Sometimes I wonder (worry) how my kids are processing all of this – am I creating a strange hate-love cycle of family Christmas trees?  To soften the effects of this yearly event, I’ve chosen to do a few things differently. We have an artificial gold tree, instead of a live one (I had to put a funky, updated twist on it) and my kids have their own small trees in their bedrooms that they are free to decorate as they wish.

When our daughters are older, they will inherit my large assortment of vintage ornaments – maybe they’ll grow to appreciate this gesture, maybe not. I would imagine that by that time my collection will be quite valuable. I suppose they could always sell them all and use the cash to pay for therapy.

Family Chic

Some of my favorite ornaments are the indents from the 1960s and earlier – I especially like the pink ones.

Family Chic

When my mom gave me all of the old glass bead garlands we hung on our family tree, I was absolutely thrilled. Even though some of the beads are broken from years of use, I hang them anyway.

Family Chic

The figurals I hated as a child are now proudly placed on the front of the tree.

Family Chic

I always keep an eye out for unusual shapes.

Family Chic

Some of my pieces are newer reproductions like this glass stork made in Germany – I bought it when I was pregnant with my younger daughter.

Family Chic

You just can't beat the charm of well-loved glass ornaments.

Family Chic

Christmas morning.


Discussion

  1. Heather C  January 3, 2013

    I love them, especially the pink indented ones like you said. I laughed at the thought of your kids selling them later on to pay for therapy 😉

    I unfortunately lost my childhood christmas decorations in a move. I think about it every Christmas and it makes me sad. But now each Christmas we make ornaments with our daughter (5) to keep and cherish as she grows! I think your kids will cherish those memories with you when they are older 🙂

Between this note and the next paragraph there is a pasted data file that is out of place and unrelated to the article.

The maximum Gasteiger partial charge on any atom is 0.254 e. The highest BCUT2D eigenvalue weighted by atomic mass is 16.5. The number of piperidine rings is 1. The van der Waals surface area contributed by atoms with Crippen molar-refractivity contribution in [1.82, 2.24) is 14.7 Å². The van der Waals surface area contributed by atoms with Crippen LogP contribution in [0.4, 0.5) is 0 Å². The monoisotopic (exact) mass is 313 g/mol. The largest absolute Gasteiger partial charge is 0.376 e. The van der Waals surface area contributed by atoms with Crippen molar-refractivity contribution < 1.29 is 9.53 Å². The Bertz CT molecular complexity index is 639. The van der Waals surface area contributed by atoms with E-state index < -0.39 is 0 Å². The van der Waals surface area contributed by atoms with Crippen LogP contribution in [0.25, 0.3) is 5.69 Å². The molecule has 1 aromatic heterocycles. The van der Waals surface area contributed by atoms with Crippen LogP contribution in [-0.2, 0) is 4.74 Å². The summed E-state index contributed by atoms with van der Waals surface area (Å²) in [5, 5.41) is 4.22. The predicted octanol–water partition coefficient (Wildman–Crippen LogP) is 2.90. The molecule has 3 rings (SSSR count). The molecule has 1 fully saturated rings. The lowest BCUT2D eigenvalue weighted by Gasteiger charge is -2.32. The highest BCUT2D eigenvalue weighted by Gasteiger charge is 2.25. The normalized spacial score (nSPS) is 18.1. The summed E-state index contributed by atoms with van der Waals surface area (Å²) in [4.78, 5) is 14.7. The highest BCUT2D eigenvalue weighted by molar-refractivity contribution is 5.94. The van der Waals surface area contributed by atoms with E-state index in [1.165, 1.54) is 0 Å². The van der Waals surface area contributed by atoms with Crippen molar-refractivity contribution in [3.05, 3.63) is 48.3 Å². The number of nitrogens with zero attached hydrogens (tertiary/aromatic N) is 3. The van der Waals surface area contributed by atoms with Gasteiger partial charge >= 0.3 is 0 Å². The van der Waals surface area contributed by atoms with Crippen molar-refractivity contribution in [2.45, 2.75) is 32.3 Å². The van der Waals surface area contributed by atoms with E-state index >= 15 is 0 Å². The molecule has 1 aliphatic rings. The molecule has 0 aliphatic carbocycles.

• camilla  January 3, 2013

      Heather – How lovely to make ornaments with your daughter every year – far better than anything purchased! Such beautiful memories you are creating. Happy New Year! All the best, Camilla

  2. Susan  January 3, 2013

    Lovely, lovely post.

    • camilla  January 3, 2013

      Thanks Susan – Happy New Year to you! xoxo C

  3. catie  January 3, 2013

    old things are best.
    and handmade.
    old handmade things are the BEST best.
    have a look at these sweet vintage glass ornaments: http://www.etsy.com/listing/118767142/vintage-glass-twin-baby-dolls-very-rare
    there are two, and maybe their sweetness could change your daughters’ minds???

  4. Darcie  January 4, 2013

    Loved this post, Camilla. I think what your daughters will end up cherishing are the stories you tell from your own childhood (especially the ones when you were such a bad child to attempt breaking the ugly ornaments on the carpeted floor!). The ornaments are the memories.

  5. Usha  January 5, 2013

    All handme-downs from our parsents will b e treasured at some point in time…Your tree will constantly be a reminder of your parents…with their special tree decorations…

  6. Juliette  January 17, 2013

    Très beau post plein de tendresse et de poésie. Merci pour ce beau moment partagé